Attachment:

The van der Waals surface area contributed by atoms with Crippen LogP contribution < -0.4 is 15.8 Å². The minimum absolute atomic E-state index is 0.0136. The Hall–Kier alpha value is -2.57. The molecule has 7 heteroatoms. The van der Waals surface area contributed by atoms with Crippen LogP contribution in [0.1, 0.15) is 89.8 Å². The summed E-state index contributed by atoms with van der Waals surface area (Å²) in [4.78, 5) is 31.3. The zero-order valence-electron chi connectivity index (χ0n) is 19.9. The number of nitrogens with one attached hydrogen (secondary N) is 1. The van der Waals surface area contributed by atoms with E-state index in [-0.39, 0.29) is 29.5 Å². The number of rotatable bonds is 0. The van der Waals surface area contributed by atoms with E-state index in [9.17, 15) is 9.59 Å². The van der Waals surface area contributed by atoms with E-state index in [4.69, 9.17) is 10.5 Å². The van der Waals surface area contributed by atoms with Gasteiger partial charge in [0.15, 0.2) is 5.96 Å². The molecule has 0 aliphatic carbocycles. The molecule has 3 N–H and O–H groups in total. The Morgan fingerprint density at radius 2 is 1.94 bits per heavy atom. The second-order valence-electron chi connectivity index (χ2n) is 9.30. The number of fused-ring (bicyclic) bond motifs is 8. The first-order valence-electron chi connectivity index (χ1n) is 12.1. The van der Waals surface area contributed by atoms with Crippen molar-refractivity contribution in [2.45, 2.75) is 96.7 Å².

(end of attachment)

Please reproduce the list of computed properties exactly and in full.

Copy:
The van der Waals surface area contributed by atoms with Crippen LogP contribution < -0.4 is 15.8 Å². The minimum absolute atomic E-state index is 0.0136. The Hall–Kier alpha value is -2.57. The molecule has 7 heteroatoms. The van der Waals surface area contributed by atoms with Crippen LogP contribution in [0.1, 0.15) is 89.8 Å². The summed E-state index contributed by atoms with van der Waals surface area (Å²) in [4.78, 5) is 31.3. The zero-order valence-electron chi connectivity index (χ0n) is 19.9. The number of nitrogens with one attached hydrogen (secondary N) is 1. The van der Waals surface area contributed by atoms with E-state index in [-0.39, 0.29) is 29.5 Å². The number of rotatable bonds is 0. The van der Waals surface area contributed by atoms with E-state index in [9.17, 15) is 9.59 Å². The van der Waals surface area contributed by atoms with E-state index in [4.69, 9.17) is 10.5 Å². The van der Waals surface area contributed by atoms with Gasteiger partial charge in [0.15, 0.2) is 5.96 Å². The molecule has 0 aliphatic carbocycles. The molecule has 3 N–H and O–H groups in total. The Morgan fingerprint density at radius 2 is 1.94 bits per heavy atom. The second-order valence-electron chi connectivity index (χ2n) is 9.30. The number of fused-ring (bicyclic) bond motifs is 8. The first-order valence-electron chi connectivity index (χ1n) is 12.1. The van der Waals surface area contributed by atoms with Crippen molar-refractivity contribution in [2.45, 2.75) is 96.7 Å².